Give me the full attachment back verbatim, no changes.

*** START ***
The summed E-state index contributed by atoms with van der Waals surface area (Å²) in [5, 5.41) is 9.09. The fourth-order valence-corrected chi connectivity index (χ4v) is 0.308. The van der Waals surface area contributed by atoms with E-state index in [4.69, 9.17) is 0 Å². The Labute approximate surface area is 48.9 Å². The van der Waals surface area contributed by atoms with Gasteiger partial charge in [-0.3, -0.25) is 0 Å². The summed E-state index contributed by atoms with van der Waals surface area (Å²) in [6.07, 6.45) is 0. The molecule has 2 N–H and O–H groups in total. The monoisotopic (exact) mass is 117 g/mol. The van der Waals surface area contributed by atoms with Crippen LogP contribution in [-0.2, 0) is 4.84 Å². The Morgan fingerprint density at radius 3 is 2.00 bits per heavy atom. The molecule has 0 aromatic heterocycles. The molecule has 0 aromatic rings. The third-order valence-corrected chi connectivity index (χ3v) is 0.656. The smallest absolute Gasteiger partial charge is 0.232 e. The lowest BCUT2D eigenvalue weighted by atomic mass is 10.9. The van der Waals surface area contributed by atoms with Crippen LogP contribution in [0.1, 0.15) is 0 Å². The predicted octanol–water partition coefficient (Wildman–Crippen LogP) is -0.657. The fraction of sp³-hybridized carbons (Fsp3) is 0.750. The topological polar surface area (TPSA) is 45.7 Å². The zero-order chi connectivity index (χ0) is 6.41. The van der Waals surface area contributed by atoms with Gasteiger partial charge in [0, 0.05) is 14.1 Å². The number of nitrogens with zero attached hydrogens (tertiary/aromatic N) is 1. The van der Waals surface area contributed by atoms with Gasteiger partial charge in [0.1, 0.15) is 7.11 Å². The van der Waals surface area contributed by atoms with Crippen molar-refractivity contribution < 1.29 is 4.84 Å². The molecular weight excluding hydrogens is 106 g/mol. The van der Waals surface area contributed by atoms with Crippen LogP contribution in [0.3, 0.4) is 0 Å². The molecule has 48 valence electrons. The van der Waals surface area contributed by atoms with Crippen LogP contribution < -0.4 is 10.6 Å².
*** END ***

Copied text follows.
The summed E-state index contributed by atoms with van der Waals surface area (Å²) in [5, 5.41) is 9.09. The fourth-order valence-corrected chi connectivity index (χ4v) is 0.308. The van der Waals surface area contributed by atoms with E-state index in [4.69, 9.17) is 0 Å². The Labute approximate surface area is 48.9 Å². The van der Waals surface area contributed by atoms with Gasteiger partial charge in [-0.3, -0.25) is 0 Å². The summed E-state index contributed by atoms with van der Waals surface area (Å²) in [6.07, 6.45) is 0. The molecule has 2 N–H and O–H groups in total. The monoisotopic (exact) mass is 117 g/mol. The van der Waals surface area contributed by atoms with Crippen LogP contribution in [-0.2, 0) is 4.84 Å². The Morgan fingerprint density at radius 3 is 2.00 bits per heavy atom. The molecule has 0 aromatic heterocycles. The molecule has 0 aromatic rings. The third-order valence-corrected chi connectivity index (χ3v) is 0.656. The smallest absolute Gasteiger partial charge is 0.232 e. The lowest BCUT2D eigenvalue weighted by atomic mass is 10.9. The van der Waals surface area contributed by atoms with Crippen LogP contribution in [0.1, 0.15) is 0 Å². The predicted octanol–water partition coefficient (Wildman–Crippen LogP) is -0.657. The fraction of sp³-hybridized carbons (Fsp3) is 0.750. The topological polar surface area (TPSA) is 45.7 Å². The zero-order chi connectivity index (χ0) is 6.41. The van der Waals surface area contributed by atoms with Gasteiger partial charge in [0, 0.05) is 14.1 Å². The number of nitrogens with zero attached hydrogens (tertiary/aromatic N) is 1. The van der Waals surface area contributed by atoms with Gasteiger partial charge in [0.1, 0.15) is 7.11 Å². The van der Waals surface area contributed by atoms with Crippen molar-refractivity contribution < 1.29 is 4.84 Å². The molecular weight excluding hydrogens is 106 g/mol. The van der Waals surface area contributed by atoms with Crippen LogP contribution in [0.3, 0.4) is 0 Å². The molecule has 48 valence electrons. The van der Waals surface area contributed by atoms with Crippen LogP contribution < -0.4 is 10.6 Å².